62 miles west of Tokyo, iconic Mount Fuji is one of Japan's three holy mountains, a 12,389-foot volcanic summit visited by religious pilgrims, mountain climbers, and sightseers. The trek is cold and slippery even during the brief summer season, when amenity stations are staffed and available for the benefit of climbers. In the off-season, the stations are closed and mountain conditions are downright hostile and inhospitable. A winter climber needs the proper gear, climbing experience, and a booster pack of common sense.
Tedzu, alas, lacked all three.
Wearing street clothes suitable for a typical October day in Tokyo, and carrying nothing more than a pair of climbing poles, Tedzu fired up his smart phone and proceeded up the Shubashiri trail which, incidentally, most climbers use only for descent. Live-streaming for the Niconico video-sharing platform, he entitles his video "Let's Go to Snowy Mt. Fuji." In hindsight, the title implies that Tedzu considered "Snowy Mt. Fuji" as safe as a ski resort or Christmas tree farm. Viewers began tuning in, following his happy jaunt up the ash-covered trail. Ashes soon turned to snow, and then to deep snow. Tedzu's viewers were now being treated to a litany of complaints about cold numb hands and a bitter lack of hot packs. Those watching might have started to feel a bit badly for Tedzu.
This was a very good time for him to turn back and resume a life (key word) of relative anonymity. A turning point, as it were. But the urge to continue--perhaps motivated by reluctance to disappoint his viewers--encouraged Tedzu to trudge farther into obvious and imminent danger.
Continuing social media commentary as he juggles climbing poles and smart phone in his frostbitten mitts, Tedzu demonstrates a classic case of misplaced priorities when he states that despite numb extremities, he "MUST continue to operate" his livestream. His viewers no doubt notice that the trail has suddenly become narrower, the protective fence has ended, and he is perilously close to the brink. He has now passed the point of no return. There is absolutely nothing his viewers could do except tune out in disbelief, or perhaps place wagers amongst themselves on his odds of returning intact.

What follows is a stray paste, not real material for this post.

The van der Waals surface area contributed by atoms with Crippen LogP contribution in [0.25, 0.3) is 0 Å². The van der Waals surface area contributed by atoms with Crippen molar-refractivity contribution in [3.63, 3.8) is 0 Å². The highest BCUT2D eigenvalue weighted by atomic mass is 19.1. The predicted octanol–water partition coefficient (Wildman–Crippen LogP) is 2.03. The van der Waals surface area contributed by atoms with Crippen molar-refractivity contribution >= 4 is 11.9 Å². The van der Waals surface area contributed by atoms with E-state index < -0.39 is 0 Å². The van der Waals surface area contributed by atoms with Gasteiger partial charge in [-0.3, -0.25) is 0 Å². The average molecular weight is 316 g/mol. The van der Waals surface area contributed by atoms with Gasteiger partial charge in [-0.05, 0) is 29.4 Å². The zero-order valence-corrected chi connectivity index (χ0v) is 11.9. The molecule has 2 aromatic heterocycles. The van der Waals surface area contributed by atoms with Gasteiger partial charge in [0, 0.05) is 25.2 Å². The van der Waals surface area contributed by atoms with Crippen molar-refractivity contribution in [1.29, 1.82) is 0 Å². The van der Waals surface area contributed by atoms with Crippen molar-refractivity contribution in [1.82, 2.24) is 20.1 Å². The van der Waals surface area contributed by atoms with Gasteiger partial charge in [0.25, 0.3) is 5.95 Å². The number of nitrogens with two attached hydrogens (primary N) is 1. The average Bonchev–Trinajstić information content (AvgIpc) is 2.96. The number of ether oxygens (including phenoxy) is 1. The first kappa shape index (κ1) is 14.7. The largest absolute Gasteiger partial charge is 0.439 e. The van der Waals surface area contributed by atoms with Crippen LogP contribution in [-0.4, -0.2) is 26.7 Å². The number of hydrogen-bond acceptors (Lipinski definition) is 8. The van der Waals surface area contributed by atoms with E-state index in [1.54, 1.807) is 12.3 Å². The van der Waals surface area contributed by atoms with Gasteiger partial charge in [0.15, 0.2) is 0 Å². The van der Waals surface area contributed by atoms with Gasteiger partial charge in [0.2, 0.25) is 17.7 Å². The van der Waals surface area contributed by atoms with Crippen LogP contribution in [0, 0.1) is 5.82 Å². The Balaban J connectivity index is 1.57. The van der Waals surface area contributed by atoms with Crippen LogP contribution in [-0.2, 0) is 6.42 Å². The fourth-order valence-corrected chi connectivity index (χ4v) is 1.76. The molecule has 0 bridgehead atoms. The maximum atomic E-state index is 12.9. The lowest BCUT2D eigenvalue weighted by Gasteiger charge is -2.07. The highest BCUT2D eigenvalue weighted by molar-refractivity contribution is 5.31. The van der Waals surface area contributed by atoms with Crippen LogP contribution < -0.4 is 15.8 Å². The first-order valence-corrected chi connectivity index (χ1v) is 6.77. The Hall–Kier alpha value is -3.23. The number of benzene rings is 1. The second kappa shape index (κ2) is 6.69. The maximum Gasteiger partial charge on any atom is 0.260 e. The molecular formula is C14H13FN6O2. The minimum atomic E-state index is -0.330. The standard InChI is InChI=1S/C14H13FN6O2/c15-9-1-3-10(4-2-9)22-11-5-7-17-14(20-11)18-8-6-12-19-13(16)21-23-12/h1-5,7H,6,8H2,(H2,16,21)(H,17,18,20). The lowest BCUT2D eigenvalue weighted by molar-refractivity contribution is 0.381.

"'Oh, this place is slippery, getting dangerous," he belatedly notices, "I'm trying to walk by the rocks, yes, rocks. It's a steep downhill...!" Does his audience hear the reassuring sound of crampons gripping the ice as he continues past the end of the safety fence into uncertain territory? Of course not. He did not bring crampons
The slope at that point is 30 degrees, as anyone still watching could see. In his continued play-by-play march along an increasingly risky path, Tedzu frequently cautions himself against falling. Some of his viewers might have given a wry chuckle at his sudden realization of what he had gotten himself into. His inappropriate footwear now begins failing him as he trips and stumbles on. More than once, he asks himself whether he is "on the right track." Viewers already know the answer.
Astonishingly close to the summit for an amateur winter hiker, Tedzu at last utters the anticlimactic words, "Wait... I'm slipping!" Experienced Mount Fuji climbers say, "If you start slipping, you have ONE chance at self-arrest before it's too late." Even now, Tedzu might drop his phone and jab his climbing poles into the ground...! But, no. In an instant it becomes apparent that his smart phone is the more intelligent one. Still live-streaming away, Tedzu begins an uncontrolled slide down the rocky snowy slope. Viewers are treated to a spectacle of feet flailing and poles tumbling free. A few seconds later, the phone footage abruptly stops, the final chilling image shows a climbing pole frozen in mid-flight.
His viewers promptly alerted authorities. The 47-year-old's lifeless body was found the next day at an altitude of 9800 feet, 1000 meters away from where he began his fall. But for a little preparedness, the hero was lost. Gloves and crampons, and a sprinkle sense, was all Tedzu needed to create a spectacular livestream on the ascent of Japan's holy mountain, and he might have had another 47 years to relive and enjoy that experience. Watching the video, one can almost feel the "mind-numbing cold" Tedzu describes, but in the end, cold was not the culprit!
"Numb hands, numb brain."
Guest writer: James G. oulos
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